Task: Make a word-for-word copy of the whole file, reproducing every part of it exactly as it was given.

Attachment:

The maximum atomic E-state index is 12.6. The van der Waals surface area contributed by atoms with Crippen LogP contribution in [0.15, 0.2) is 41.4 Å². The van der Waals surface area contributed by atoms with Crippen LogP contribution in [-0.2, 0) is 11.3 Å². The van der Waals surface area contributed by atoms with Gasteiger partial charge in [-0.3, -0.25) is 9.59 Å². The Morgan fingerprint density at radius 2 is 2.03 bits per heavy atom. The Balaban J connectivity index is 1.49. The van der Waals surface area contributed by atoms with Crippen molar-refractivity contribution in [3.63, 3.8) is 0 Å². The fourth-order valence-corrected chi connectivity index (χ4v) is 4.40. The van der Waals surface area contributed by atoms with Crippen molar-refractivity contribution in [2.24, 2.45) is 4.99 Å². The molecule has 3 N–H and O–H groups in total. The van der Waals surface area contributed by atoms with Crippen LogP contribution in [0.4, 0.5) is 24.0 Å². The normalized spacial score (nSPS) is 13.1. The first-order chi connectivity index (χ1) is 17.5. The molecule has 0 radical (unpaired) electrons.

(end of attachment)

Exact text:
The maximum atomic E-state index is 12.6. The van der Waals surface area contributed by atoms with Crippen LogP contribution in [0.15, 0.2) is 41.4 Å². The van der Waals surface area contributed by atoms with Crippen LogP contribution in [-0.2, 0) is 11.3 Å². The van der Waals surface area contributed by atoms with Gasteiger partial charge in [-0.3, -0.25) is 9.59 Å². The Morgan fingerprint density at radius 2 is 2.03 bits per heavy atom. The Balaban J connectivity index is 1.49. The van der Waals surface area contributed by atoms with Crippen molar-refractivity contribution in [3.63, 3.8) is 0 Å². The fourth-order valence-corrected chi connectivity index (χ4v) is 4.40. The van der Waals surface area contributed by atoms with Crippen molar-refractivity contribution in [2.24, 2.45) is 4.99 Å². The molecule has 3 N–H and O–H groups in total. The van der Waals surface area contributed by atoms with Crippen LogP contribution in [0.4, 0.5) is 24.0 Å². The normalized spacial score (nSPS) is 13.1. The first-order chi connectivity index (χ1) is 17.5. The molecule has 0 radical (unpaired) electrons.